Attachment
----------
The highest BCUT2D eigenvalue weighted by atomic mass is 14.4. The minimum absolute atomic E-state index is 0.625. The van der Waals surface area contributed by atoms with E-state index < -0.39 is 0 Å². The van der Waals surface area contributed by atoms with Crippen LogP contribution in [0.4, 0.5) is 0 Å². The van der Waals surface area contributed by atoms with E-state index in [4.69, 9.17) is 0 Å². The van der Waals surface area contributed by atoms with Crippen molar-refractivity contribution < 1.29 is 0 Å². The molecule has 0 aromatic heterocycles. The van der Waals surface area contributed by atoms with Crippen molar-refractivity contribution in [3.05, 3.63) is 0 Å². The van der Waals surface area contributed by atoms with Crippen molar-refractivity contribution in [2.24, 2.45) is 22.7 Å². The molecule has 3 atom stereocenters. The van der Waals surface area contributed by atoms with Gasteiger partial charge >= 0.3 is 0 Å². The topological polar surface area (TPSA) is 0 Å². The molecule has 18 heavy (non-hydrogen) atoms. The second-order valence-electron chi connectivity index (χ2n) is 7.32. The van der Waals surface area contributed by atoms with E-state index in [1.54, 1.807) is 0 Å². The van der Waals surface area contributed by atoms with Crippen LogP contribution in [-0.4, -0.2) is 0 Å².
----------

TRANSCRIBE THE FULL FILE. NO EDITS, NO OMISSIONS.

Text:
The highest BCUT2D eigenvalue weighted by atomic mass is 14.4. The minimum absolute atomic E-state index is 0.625. The van der Waals surface area contributed by atoms with E-state index < -0.39 is 0 Å². The van der Waals surface area contributed by atoms with Crippen LogP contribution in [0.4, 0.5) is 0 Å². The van der Waals surface area contributed by atoms with E-state index in [4.69, 9.17) is 0 Å². The van der Waals surface area contributed by atoms with Crippen molar-refractivity contribution < 1.29 is 0 Å². The molecule has 0 aromatic heterocycles. The van der Waals surface area contributed by atoms with Crippen molar-refractivity contribution in [3.05, 3.63) is 0 Å². The van der Waals surface area contributed by atoms with Crippen molar-refractivity contribution in [2.24, 2.45) is 22.7 Å². The molecule has 3 atom stereocenters. The van der Waals surface area contributed by atoms with Gasteiger partial charge >= 0.3 is 0 Å². The topological polar surface area (TPSA) is 0 Å². The molecule has 18 heavy (non-hydrogen) atoms. The second-order valence-electron chi connectivity index (χ2n) is 7.32. The van der Waals surface area contributed by atoms with E-state index in [1.54, 1.807) is 0 Å². The van der Waals surface area contributed by atoms with Crippen LogP contribution in [-0.4, -0.2) is 0 Å².